The hills above the little town of Río Blanco, Jalisco, are covered with a curious forest consisting not of trees but of hundreds of huge, smooth, rocky spires.
One of these monoliths happens to have the shape of a giant tooth and has given a name — El Diente — to this extraordinary place of solitude and natural wonders, located only minutes from Mexico’s second largest city.
“When I first saw El Diente, I was quite surprised,” Canadian geologist Chris Lloyd told me. “The geological maps of this area show nothing unusual, but when I got here I found they were wrong. These monoliths are amazing.
“They are composed of a rather pure feldspar porphyry which formed deep under the earth perhaps up to 30 million years ago. That’s how long it’s taken the surrounding rock to erode away, leaving these extremely old monoliths standing tall. Geologically speaking, this is a very special place.”
The rock climbers of Guadalajara discovered the monoliths of El Diente many years ago and for a long time they considered them their big secret. “The rock is very hard,” says Luis Medina of Jalisco Vertical, “and the monoliths come in so many different shapes that climbers can practice every technique and maneuver imaginable, sometimes only two meters above the ground.”
Another thing that attracted the climbers is the silence. Wandering among these curiously shaped rocks, all you can hear is the chirping of birds, the chattering of squirrels and perhaps an occasional expletive from a climber who has missed his or her handhold and is — hopefully — about to be caught by the belay rope.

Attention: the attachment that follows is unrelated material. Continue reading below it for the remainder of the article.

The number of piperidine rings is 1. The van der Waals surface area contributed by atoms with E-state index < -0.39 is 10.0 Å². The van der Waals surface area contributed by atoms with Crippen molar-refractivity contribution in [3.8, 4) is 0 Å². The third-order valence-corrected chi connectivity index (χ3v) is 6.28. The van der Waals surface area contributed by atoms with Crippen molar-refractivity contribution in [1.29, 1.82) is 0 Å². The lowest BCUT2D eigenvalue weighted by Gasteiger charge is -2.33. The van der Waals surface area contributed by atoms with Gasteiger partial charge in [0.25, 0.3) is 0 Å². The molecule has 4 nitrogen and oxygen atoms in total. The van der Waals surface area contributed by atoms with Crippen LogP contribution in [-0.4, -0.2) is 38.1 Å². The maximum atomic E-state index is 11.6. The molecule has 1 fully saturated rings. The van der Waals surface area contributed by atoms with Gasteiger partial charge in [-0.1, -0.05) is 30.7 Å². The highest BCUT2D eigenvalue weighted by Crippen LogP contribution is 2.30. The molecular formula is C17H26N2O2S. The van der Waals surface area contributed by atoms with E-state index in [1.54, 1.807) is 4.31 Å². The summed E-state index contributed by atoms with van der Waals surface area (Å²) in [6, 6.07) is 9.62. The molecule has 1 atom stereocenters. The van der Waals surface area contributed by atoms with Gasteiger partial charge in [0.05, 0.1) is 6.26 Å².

But the silence of El Diente is all the more extraordinary because this geological wonder is located only six kilometers from Guadalajara’s noisy, ever-busy Periférico or Ring Road.
The Diente monoliths are part of El Bosque de Nixticuil, which was once an impressive forest but over the years was eroded away by land development schemes of all sorts. Since 2008, what’s left of this woods has been officially “protected” but seemingly still under threat, as was evidenced in 2012 when rumors circulated that El Diente had been bought up by developers who were going to fence it off, shutting out the boulder climbers from their favorite weekend hangout.
“We were going to organize a festival called Salva El Diente, Save the Tooth,” says Luis Medina, “but when the developers heard about it they assured us they would never cut us off from our beloved rocks and we all joined together in a Vive El Diente International Festival of solidarity.”
Well over a thousand rock climbers from all over the world participated, including California’s Lisa Rands, said to be the best boulder climber anywhere, and Mexico’s national bouldering champion, Fernanda Rodríguez of Guadalajara, who called the event “padrísimo” [totally cool], perhaps the best qualification possible from a modern young Mexican.
“The festival was a great success,” commented Luis Medina, “because it brought the existence of El Diente to the attention of the authorities, of politicians and of many organizations. In addition, it turned out to be one of the biggest outdoor events in Mexico’s history.”
Several years after the festival, archaeologist Francisco Sánchez visited El Diente as part of a survey conducted by CIDYT, the Center for Dialog and Multidisciplinary Research, to catalogue the resources of the Nixticuil woods.